ECB's €1tn QE plan: Economists surprised, but leaders warn on reforms

Chris Papadopoullos
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Mario Draghi went further than many investors had expected

European politicians have been warned not to ease off on economic reforms now that billions of euros worth of quantitative easing (QE) has been launched, while economists have been surprised by its scope.

“Regardless of what the ECB [European Central Bank] does,” Angela Merkel said in Davos yesterday, “it should not obscure the fact that the real growth impulses must come from conditions set by the politicians.”
Sigmar Gabriel, Germany’s economy minister said: “European politicians should not leave to the ECB alone the task of stimulating growth and employment.”
ECB chief Mario Draghi also warned that QE by itself would need to be complemented by “the determined implementation of product and labour market reforms as well as actions to improve the business environment for firms.”
George Osborne aired similar concerns. “I think this is welcome action from the ECB but action from a central bank is necessary but not sufficient for a European recovery,” he told Bloomberg. “We want see this accompanied by clear plans to make the European continent more competitive to back business in europe.”
Economists were surprised by the scope of the programme. The ECB will buy debt with a maturity of between two and 30 years. The maturity is the time until the debt has to be fully repaid. There are various advantages to buying debt with a longer maturity.
“Perhaps the most important “surprise” is that QE will target paper[bonds] from two years all the way out to 30 years,” said Marchel Alexandrovich from investment bank Jefferies. Alexandrovich notes the programme’s similarity to that done in the UK and US.
It is also unlikely the ECB will focus their purchases at the shorter end of the two to 30 year maturity range. Richard Batley, an economist at Lombard Street Research explains that when the UK did QE it had to buy debt of varying maturities as it was trying to avoid distorting the market. “The ECB will have the same objective [as the UK] and so I would expect a similar result of purchases being broadly proportionate to outstandings,” Batley told City A.M.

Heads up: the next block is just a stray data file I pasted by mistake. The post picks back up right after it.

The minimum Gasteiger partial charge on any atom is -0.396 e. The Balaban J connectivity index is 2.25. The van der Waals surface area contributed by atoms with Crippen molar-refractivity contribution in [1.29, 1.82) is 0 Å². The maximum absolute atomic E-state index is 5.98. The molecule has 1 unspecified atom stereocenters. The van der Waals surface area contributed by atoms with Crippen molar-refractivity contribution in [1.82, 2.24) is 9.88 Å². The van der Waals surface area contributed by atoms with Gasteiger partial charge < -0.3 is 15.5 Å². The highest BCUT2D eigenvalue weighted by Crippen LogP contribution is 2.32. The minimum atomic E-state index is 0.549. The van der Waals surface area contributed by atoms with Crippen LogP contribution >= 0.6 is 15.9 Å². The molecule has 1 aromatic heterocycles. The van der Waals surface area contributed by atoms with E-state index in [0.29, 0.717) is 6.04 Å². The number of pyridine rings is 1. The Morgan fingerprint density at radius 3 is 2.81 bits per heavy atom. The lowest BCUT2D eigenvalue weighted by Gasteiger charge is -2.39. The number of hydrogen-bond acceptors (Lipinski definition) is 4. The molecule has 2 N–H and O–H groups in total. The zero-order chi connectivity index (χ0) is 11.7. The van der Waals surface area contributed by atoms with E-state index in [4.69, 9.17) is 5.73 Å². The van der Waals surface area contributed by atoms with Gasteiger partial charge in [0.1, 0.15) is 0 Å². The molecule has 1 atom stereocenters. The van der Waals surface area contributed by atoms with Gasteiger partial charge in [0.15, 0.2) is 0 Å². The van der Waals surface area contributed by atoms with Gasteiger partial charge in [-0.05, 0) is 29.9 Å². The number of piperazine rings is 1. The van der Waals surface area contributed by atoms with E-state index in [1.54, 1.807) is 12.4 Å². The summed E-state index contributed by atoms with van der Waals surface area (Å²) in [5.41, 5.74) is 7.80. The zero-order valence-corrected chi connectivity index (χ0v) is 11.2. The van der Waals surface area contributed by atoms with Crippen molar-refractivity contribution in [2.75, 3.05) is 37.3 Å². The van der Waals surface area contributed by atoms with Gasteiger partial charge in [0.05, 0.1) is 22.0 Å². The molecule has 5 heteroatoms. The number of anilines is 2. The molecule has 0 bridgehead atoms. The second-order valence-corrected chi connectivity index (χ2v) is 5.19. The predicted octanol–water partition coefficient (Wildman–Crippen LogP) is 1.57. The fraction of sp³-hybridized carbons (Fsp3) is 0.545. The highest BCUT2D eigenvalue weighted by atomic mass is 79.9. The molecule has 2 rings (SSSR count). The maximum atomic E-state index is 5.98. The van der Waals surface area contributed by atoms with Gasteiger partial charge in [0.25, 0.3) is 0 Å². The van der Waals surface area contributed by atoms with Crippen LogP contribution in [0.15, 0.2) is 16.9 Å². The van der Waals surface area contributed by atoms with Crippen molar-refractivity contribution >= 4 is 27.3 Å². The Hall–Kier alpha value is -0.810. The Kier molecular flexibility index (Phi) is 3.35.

Buying assets from non-banks can help as money goes to non-banks as well as banks. Tim Congdon, chief executive of International Monetary Research notes that: “On the whole, banks do not own long-dated government securities, because of their price volatility.”
“The QE programme just announced seems to me to be sensible and appropriate, and well-calibrated to the Eurozone’s current predicament. It should contribute to a discernible improvement in demand and output growth.”



■ The European Central Bank is printing €60bn per month to inject into Eurozone bonds. This starts in March and will go on until at least September of 2016, but possibly longer if the central bank wants it to. That means at least €1.1bn in total.
■ Investment grade government bonds are the main target, but the ECB is also going to buy asset-backed securities and covered bonds in a bid to cut interest rates for companies. For instance, 12 per cent of the bonds bought will be those issued by pan-European institutions. However, it is not buying straightforward corporate bonds, or higher-risk junk-rated debts.
■ The ECB does not want to hold more than 33 per cent of all the bonds issued by any one government. That rules out Greece for now, as the central bank had already bought the debt as part of the bailout packages. There is another limit, as the ECB only wants to use this scheme to buy investment grade bonds, to limit the risks to which it is exposed. The troubled state’s government has a junk credit rating of single-B with Standard and Poors. Greek bond yields still fell as interest rates dropped across the Eurozone, and there is still a chance it could one day be upgraded again, letting the ECB buy its bonds.
■ Each country’s national central bank will be responsible for buying the bonds of that nation’s government. Those purchases will be co-ordinated by the ECB to make sure no one country buys more than its fair share. If that government defaults, then the national central bank will be responsible for bearing losses on those bonds. For pan-European institutions, plus another eight per cent of the overall package, the ECB will bear the losses. That means 80 per cent of the bonds will be the responsibility of governments, and 20 per cent will fall to the ECB.
■ The ECB has come to quantitative easing gradually, and made sure it surprised markets with the scale of the plan. At the start of the year banks expected €500bn of money printing. Gradually the ECB managed expectations up to as much as €1 trillion, before surprising again with €1.1 trillion or more.

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